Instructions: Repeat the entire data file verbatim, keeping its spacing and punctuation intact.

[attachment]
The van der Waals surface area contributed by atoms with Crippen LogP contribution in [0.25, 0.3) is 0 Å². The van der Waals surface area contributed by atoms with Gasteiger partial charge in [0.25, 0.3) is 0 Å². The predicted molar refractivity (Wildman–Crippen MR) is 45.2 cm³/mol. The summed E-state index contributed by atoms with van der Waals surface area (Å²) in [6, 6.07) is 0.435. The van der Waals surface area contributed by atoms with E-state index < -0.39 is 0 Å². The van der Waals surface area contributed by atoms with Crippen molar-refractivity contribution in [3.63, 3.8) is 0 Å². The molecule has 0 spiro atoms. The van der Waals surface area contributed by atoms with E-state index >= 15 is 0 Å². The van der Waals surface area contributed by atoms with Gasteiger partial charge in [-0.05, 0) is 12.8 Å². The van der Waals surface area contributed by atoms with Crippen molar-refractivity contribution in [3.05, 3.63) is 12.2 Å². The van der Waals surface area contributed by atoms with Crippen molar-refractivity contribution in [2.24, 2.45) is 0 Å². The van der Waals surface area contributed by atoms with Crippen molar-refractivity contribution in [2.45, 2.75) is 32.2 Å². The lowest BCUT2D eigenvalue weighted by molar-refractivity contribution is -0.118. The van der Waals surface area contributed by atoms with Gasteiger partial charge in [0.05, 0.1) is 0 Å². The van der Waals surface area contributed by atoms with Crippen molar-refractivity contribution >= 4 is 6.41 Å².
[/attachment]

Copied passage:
The van der Waals surface area contributed by atoms with Crippen LogP contribution in [0.25, 0.3) is 0 Å². The van der Waals surface area contributed by atoms with Gasteiger partial charge in [0.25, 0.3) is 0 Å². The predicted molar refractivity (Wildman–Crippen MR) is 45.2 cm³/mol. The summed E-state index contributed by atoms with van der Waals surface area (Å²) in [6, 6.07) is 0.435. The van der Waals surface area contributed by atoms with E-state index < -0.39 is 0 Å². The van der Waals surface area contributed by atoms with Crippen molar-refractivity contribution in [3.63, 3.8) is 0 Å². The molecule has 0 spiro atoms. The van der Waals surface area contributed by atoms with E-state index >= 15 is 0 Å². The van der Waals surface area contributed by atoms with Gasteiger partial charge in [-0.05, 0) is 12.8 Å². The van der Waals surface area contributed by atoms with Crippen molar-refractivity contribution in [3.05, 3.63) is 12.2 Å². The van der Waals surface area contributed by atoms with Crippen molar-refractivity contribution in [2.24, 2.45) is 0 Å². The van der Waals surface area contributed by atoms with Crippen molar-refractivity contribution in [2.45, 2.75) is 32.2 Å². The lowest BCUT2D eigenvalue weighted by molar-refractivity contribution is -0.118. The van der Waals surface area contributed by atoms with Gasteiger partial charge in [0.05, 0.1) is 0 Å². The van der Waals surface area contributed by atoms with Crippen molar-refractivity contribution >= 4 is 6.41 Å².